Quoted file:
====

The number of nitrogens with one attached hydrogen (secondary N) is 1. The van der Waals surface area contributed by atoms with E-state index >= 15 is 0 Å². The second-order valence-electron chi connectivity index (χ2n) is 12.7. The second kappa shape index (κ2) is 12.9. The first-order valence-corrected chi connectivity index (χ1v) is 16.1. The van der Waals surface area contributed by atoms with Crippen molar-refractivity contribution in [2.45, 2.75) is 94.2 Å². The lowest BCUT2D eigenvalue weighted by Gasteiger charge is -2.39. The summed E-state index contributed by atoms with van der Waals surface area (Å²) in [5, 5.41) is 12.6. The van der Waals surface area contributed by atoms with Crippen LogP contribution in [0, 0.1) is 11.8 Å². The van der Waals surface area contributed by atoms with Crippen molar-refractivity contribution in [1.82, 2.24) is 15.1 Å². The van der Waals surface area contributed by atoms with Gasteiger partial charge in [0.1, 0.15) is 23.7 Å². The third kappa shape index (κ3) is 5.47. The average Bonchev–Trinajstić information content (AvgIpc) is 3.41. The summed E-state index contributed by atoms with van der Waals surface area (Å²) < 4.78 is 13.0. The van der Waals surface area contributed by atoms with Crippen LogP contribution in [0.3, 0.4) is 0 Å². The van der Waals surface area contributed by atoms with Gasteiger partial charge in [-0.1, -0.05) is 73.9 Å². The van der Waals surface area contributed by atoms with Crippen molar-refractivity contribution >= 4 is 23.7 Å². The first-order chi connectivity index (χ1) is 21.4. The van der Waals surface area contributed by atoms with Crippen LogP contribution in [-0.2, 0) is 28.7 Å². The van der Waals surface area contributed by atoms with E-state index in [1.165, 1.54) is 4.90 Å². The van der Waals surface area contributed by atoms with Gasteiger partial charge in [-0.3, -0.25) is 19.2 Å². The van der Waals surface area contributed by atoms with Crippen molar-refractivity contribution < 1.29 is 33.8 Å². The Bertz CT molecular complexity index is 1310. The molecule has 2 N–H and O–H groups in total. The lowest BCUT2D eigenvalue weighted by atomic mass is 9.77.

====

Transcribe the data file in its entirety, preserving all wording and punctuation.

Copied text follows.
The number of nitrogens with one attached hydrogen (secondary N) is 1. The van der Waals surface area contributed by atoms with E-state index >= 15 is 0 Å². The second-order valence-electron chi connectivity index (χ2n) is 12.7. The second kappa shape index (κ2) is 12.9. The first-order valence-corrected chi connectivity index (χ1v) is 16.1. The van der Waals surface area contributed by atoms with Crippen molar-refractivity contribution in [2.45, 2.75) is 94.2 Å². The lowest BCUT2D eigenvalue weighted by Gasteiger charge is -2.39. The summed E-state index contributed by atoms with van der Waals surface area (Å²) in [5, 5.41) is 12.6. The van der Waals surface area contributed by atoms with Crippen LogP contribution in [0, 0.1) is 11.8 Å². The van der Waals surface area contributed by atoms with Crippen molar-refractivity contribution in [1.82, 2.24) is 15.1 Å². The van der Waals surface area contributed by atoms with Gasteiger partial charge in [0.1, 0.15) is 23.7 Å². The third kappa shape index (κ3) is 5.47. The average Bonchev–Trinajstić information content (AvgIpc) is 3.41. The summed E-state index contributed by atoms with van der Waals surface area (Å²) < 4.78 is 13.0. The van der Waals surface area contributed by atoms with Crippen LogP contribution in [0.3, 0.4) is 0 Å². The van der Waals surface area contributed by atoms with Gasteiger partial charge in [-0.1, -0.05) is 73.9 Å². The van der Waals surface area contributed by atoms with Crippen molar-refractivity contribution >= 4 is 23.7 Å². The first-order chi connectivity index (χ1) is 21.4. The van der Waals surface area contributed by atoms with Crippen LogP contribution in [-0.2, 0) is 28.7 Å². The van der Waals surface area contributed by atoms with E-state index in [1.165, 1.54) is 4.90 Å². The van der Waals surface area contributed by atoms with Gasteiger partial charge in [-0.3, -0.25) is 19.2 Å². The van der Waals surface area contributed by atoms with Crippen molar-refractivity contribution < 1.29 is 33.8 Å². The Bertz CT molecular complexity index is 1310. The molecule has 2 N–H and O–H groups in total. The lowest BCUT2D eigenvalue weighted by atomic mass is 9.77.